Wednesday, May 4, 2016

Lightning flashed just as he reached the house*

Lightning flashed just as he reached the house. Had he been discovered? Darwin looked at his watch – twelve minutes to midnight.  He still had time.  He raced up the creaky steps of his grandfather’s house two at a time and ran down the hall, skidding to a stop at the last door on the left.  He paused just long enough to take in one long breath and then release it.  His hand moved nervously to remove the heavy iron key hanging from a chord of leather around his neck.

Darwin had trouble remembering the life he lived before he wore that key, before he swore an oath to his dying grandfather that he would make whatever sacrifice was necessary when the time came. There hadn’t been time to explain why or how, only that he needed to be prepared if he saw the signs – and all three had come to pass. First people started getting sick, then people began to disappear, and then (he shuddered at the memory of his encounter earlier that night) the sick turned into flesh-eating monsters.

Whatever secret this key unlocked was the only way to save his village.  Darwin put the key in the lock and turned it.  The door opened and the dark room drew him inside as if it were drawing in breath for the first time.  There were no windows and no electricity.  He spoke his grandfather’s last words “aliata darkosa aloud, and the candelabra in the center of the room came to life with twelve small flames.

The only furniture in the room was an antique desk supporting the weight of an old leather bound book.  As Darwin moved toward the tome, the pages flew open and seemed to pulse with an eerie glow.  He began reading the open pages and gasped in horror.

He learned that his family had once been cannibals who believed that they would consume the power of a person’s soul along with their flesh.  They became powerful but very corrupt and the whole village turned against them.  A traveler passing through the village, known only as “The Holy Man”, offered to help them.  He performed a short ritual and, like magic, balance in the village was restored.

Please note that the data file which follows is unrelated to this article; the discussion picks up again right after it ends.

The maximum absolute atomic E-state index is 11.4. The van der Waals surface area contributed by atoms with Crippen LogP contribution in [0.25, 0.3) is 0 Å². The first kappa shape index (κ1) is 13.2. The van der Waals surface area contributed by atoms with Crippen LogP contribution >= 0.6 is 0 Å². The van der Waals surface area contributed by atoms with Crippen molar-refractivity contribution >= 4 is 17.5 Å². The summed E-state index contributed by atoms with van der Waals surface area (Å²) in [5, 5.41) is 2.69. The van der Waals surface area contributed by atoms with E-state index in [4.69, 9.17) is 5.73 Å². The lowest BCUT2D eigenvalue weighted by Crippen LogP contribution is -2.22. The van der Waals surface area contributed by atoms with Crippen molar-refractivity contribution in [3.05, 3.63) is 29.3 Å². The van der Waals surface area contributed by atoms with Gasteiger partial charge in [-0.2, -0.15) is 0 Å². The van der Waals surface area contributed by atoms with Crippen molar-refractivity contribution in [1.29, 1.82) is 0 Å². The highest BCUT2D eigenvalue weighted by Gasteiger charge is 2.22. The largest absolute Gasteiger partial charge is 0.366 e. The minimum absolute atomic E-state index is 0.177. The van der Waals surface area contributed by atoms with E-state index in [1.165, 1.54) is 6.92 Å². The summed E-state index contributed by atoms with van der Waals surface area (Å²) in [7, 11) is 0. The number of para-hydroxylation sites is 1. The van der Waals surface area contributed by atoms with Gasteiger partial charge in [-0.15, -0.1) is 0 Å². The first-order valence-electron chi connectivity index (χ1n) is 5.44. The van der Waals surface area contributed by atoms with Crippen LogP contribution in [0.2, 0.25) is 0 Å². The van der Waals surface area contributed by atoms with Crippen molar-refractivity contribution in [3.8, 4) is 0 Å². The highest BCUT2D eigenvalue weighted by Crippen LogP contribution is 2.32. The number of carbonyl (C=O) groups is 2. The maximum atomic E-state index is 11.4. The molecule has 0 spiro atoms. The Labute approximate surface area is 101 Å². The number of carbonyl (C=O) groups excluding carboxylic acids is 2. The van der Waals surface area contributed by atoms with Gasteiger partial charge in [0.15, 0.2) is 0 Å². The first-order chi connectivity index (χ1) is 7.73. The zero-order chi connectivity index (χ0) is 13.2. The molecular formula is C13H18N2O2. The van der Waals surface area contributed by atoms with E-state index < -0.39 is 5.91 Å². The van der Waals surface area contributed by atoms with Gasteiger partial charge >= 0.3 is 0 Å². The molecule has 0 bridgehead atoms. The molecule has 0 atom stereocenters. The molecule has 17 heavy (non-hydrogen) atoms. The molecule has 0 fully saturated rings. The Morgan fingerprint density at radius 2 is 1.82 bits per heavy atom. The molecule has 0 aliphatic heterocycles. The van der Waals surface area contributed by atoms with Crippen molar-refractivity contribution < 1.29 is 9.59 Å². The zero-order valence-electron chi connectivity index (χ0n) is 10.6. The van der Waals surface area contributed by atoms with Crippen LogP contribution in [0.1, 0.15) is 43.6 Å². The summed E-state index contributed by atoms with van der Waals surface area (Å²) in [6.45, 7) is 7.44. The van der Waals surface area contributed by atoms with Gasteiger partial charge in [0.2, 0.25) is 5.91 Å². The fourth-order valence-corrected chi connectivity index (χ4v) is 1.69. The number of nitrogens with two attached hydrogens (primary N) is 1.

After everyone celebrated, The Holy Man took the youngest son aside and handed him a book and a key.  He told the boy, “You need to know that your family was cursed by what they did.  But curses like yours cannot be broken without great personal sacrifice; they can, however, be delayed or transferred to another host.  I merely delayed the inevitable.  This book will show you what you need to know when you need to know it.  Protect the book with this key.  Protect this key with your life.  The souls of your great-grandchildren may depend on it”.

Darwin felt sick with fear as he realized the truth of the situation.  The village, his village, was cursed and it was his family’s fault.  He wiped a tear from his eye and looked around the room.  A large fireplace he hadn’t noticed earlier sprang to life, dancing with orange and red smokeless flames.  The book slammed shut and disappeared with a sizzling pop.  There was nothing left for it to say.

Darwin walked to the door and locked it with the key from the inside.  The key turned brittle and was ash only seconds later.  He heard the grandfather clock downstairs strike midnight – once, twice.  He walked toward the flames – three strikes, four.  He bowed his head and said a silent prayer for his family and the villagers – five, six.  Then he took a step toward the flames and reached for the key at his chest that was no longer there – seven, eight.  His last thought was of all the people he loved – nine, ten.  Then he stepped into the fireplace and was gone. 

*This was an assignment where the first few words were provided and I had to finish the story.

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